1. Just to be clear, we are talking LA Shibucho and not OC Shibucho.

      9 Replies
      1. re: Porthos

        Thanks for the clarification. I was thinking of the OC Shibucho. This changes matters greatly.

        1. re: Searching4Dunny

          Figured as much when you said Japanese patrons getting more attention. That's the MO for OC Shibucho. Japanese patrons also get the better and fresher cuts. An observation I made over 10 visits in 1.5 years.

          1. re: Porthos

            This seems to be the consensus among those I have spoken to as well. I've moved on to Nana San and Sushi Ikko. Both of which are near my house. I still need to try Kasen though.

            I have heard good things about Sushi Wazen in Lake Forrest as of late, especially about their sake menu.

              1. re: Searching4Dunny

                Go to Kasen. The quality is better. The price isn't too much of a step up if you get sushi only omakase and not sashimi also. The toro at Kasen is top notch.

                1. re: Porthos

                  Agree on all points. There's nothing bad to say about Kasen. Pristine quality, and I really love battera and theirs is the best.

                  You do pay for what you get though, but still much less than the top-notch LA sushi places.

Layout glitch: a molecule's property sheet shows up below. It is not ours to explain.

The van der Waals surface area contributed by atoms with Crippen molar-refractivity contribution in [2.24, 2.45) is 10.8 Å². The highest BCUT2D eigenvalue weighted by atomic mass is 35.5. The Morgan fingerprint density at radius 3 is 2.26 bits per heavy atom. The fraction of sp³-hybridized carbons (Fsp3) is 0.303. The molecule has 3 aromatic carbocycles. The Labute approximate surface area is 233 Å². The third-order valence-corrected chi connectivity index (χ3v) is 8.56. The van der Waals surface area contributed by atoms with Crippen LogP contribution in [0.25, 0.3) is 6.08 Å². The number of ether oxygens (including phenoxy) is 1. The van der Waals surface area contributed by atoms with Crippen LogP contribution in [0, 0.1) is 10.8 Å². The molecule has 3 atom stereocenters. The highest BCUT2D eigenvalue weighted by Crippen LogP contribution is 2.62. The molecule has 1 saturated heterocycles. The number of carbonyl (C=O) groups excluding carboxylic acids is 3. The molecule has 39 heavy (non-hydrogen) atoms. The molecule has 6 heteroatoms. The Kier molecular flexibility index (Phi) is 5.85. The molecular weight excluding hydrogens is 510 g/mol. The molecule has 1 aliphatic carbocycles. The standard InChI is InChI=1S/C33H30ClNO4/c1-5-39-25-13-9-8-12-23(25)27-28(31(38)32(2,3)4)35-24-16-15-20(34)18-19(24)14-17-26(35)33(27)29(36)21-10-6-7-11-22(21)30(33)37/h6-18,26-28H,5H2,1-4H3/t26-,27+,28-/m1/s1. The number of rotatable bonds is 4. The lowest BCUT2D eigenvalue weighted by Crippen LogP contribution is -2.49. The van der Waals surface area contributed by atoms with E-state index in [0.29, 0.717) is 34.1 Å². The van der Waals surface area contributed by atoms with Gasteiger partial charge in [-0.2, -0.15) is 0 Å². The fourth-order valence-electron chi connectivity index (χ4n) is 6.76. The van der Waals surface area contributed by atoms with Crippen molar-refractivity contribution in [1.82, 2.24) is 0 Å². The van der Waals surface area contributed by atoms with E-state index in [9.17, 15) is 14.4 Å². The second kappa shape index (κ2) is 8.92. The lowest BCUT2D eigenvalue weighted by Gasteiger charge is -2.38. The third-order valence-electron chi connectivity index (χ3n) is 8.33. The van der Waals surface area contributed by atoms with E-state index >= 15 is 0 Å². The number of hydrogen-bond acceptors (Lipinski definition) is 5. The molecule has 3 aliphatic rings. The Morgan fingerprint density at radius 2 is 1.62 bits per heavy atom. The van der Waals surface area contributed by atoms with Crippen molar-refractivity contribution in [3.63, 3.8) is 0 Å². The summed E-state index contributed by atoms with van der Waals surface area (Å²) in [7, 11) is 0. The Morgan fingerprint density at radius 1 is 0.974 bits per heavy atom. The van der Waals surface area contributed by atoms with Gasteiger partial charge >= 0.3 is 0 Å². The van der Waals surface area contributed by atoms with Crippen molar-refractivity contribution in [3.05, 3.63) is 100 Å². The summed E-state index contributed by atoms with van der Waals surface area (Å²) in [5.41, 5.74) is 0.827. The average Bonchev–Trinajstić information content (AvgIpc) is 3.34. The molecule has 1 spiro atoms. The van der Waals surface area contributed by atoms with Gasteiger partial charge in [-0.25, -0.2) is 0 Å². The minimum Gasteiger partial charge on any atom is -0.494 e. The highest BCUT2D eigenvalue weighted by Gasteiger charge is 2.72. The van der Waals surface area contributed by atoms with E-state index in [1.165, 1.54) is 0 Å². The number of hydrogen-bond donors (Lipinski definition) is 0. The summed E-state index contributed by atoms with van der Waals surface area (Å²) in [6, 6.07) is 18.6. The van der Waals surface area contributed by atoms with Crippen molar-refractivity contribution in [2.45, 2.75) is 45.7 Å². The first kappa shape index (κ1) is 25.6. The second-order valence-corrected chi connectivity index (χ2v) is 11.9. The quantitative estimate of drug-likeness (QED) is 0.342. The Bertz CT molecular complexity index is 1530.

Having lived in both counties and enjoyed the sushi in each, LA has the most extravagant places, but in OC you tend to get more for your money IMO. But take it with a grain of salt; I'm a sushi guy. If you go for the prepared dishes you might strongly disagree.

                  1. re: BrewNChow

                    If you go for the prepared dishes you might strongly disagree.
                    Thats because there are close to zero prepared dishes. The only cooked dishes I've had there are soup and the cold appetizer in the beginning (marinated fish egg, veggies, etc). Also your choice of fried or grilled shrimp head when in season.

                    1. re: Porthos

                      I meant in regards to getting more for your money in OC.

                      Just to throw out an example, I think a lot of people would read that and think, "sure I spent $250 at Shunji's, but I got my money's worth because of their steamed egg and uni with mango and caviar" (or whatever).